What if your life could be different? What if you could be certain you were living the life God called you to live and building a legacy for those you love? If you crave a simpler life anchored by the priorities that matter most, roll up your sleeves: Simplified living requires more than just organizing your closets or cleaning out your desk drawer. It requires uncluttering your soul. By examining core issues that lure you into frenetic living, and by eradicating the barriers that leave you exhausted and overwhelmed, you can stop doing the stuff that doesn’t matter and build your life on the stuff that does.
In my experience, a handful of key practices are vital to keeping my soul clutter-free. These practices help me overcome the barriers that keep me from living the life “to the full” that Jesus promises in John 10:10. In each chapter of this book, I invite you to examine one of these practices, assess what Scripture has to say about it, hold up a mirror to your own life, and then take action.
There are no shortcuts to simplified living. Untangling yourself from the overscheduled, overwhelming web of your current life is not for the faint of heart. It’s honest, rigorous work. As I tell leaders whenever I speak on the subject, action is required.
I can tell you from my own experience that simplifying your life will produce immediate rewards. Each day will have a clear purpose, and each relationship will receive the investment it’s due. And with- out the needless clutter clanging around in your soul, you’ll be able to hear—and respond to—each whisper from God.
This is what I know: Change is possible. Whether you’re teetering on the edge of a cluttered collapse or you’re just starting to realize that some minor life adjustments are in order, you can simplify. You may well have to simplify to live the life God is inviting you to live. As you begin to implement these key practices, they will become habits that create simplified days, then months, then years, and eventually a lifetime that brings satisfaction and fulfillment. Making these course corrections will produce a life you’ll be glad to have lived when you look in the rearview mirror.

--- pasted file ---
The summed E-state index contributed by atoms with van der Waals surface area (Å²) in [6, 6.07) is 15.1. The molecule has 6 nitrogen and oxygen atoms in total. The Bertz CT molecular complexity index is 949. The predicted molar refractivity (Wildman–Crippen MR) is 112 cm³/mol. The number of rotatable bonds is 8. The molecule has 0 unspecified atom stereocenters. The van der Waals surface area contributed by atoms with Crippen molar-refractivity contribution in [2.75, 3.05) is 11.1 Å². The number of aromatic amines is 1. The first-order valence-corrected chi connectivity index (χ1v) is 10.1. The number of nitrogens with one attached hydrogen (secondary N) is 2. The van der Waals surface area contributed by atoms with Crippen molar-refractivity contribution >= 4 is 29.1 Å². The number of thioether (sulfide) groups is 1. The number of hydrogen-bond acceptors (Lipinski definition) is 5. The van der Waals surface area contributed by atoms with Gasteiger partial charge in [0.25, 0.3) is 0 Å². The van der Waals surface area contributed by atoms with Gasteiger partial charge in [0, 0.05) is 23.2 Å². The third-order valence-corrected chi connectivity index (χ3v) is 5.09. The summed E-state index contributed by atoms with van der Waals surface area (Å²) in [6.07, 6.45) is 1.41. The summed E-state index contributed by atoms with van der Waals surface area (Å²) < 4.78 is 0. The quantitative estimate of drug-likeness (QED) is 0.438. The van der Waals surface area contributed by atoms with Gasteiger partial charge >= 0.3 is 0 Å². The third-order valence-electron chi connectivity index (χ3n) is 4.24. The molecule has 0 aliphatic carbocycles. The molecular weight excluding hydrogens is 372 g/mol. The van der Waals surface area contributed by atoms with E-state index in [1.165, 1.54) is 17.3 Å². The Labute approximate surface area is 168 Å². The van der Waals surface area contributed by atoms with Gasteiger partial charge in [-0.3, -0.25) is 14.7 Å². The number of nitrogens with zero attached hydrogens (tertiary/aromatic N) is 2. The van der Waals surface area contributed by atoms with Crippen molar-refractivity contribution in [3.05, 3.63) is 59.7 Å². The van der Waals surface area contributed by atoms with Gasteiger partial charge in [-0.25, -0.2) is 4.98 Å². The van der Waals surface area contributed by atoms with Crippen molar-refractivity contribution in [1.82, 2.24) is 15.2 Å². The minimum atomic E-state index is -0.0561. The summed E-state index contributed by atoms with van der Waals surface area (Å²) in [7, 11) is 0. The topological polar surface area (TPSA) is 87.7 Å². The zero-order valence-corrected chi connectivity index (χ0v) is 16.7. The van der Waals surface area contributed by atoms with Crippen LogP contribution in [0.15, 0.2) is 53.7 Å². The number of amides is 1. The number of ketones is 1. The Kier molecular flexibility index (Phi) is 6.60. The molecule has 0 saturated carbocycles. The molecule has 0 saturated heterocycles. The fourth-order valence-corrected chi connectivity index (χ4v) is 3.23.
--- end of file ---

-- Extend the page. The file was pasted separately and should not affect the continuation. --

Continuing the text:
You’ve been warned: This process is not for the faint of heart. Action on your part is required. Still game? Let’s dive in.
by Chuck Scoggins
Doorposts in the Kingdom of God: Humility & Honor
Reflecting on “the summit.”
“What is your mountain?”
What are the heights you want to attend? Who do you want to take with you?
A lot of times I don’t know what I’m doing, but I’m not going to let that keep God for doing something great!
Sometimes you’re just trying to lead…but you just – don’t – know – what – to – do.
You don’t have to know everything about getting up the mountain ahead of you to know how to take the next step.
1. Life is short.
Most people don’t feel a great sense of urgency about the great things of life.
What is it that God wants you to accomplish in this life?
2. God is big.
The entirety of life is about the fame and the glory of the person of Jesus Christ. Knowing it’s all about him is the most important thing I can know about life.
3. Take the next step.
Whatever your next step is, you can do it. But you can’t unless God does it in you.
The Passion Movement was born out of a dark season in Louie’s life (the death of his father).
In 1964 Louie’s dad made the Chick-fil-a logo. In Jan 2014 he spoke to 64,000 students at the Passion which was on top of the Chick-fil-a logo on the field because of a football game a few days before.
“It is doubtful whether God can bless a man greatly until He has hurt him deeply.” ― A.W. Tozer
“We rest because what we do depends on God. Not on us!” ← Why Passion City Church takes some Sundays off.
It is a luxury to do some types of things, but it is a calling to make Jesus famous.
Humility is what makes great leaders.
God’s grace is sufficient for you. In our weakness, WE are made strong.
by Chuck Scoggins
The church Ivan pastors reaches 4,000 attendees in eight language sections each week and runs an outreach that provides education and basic nutrition to thousands of children in the city slums.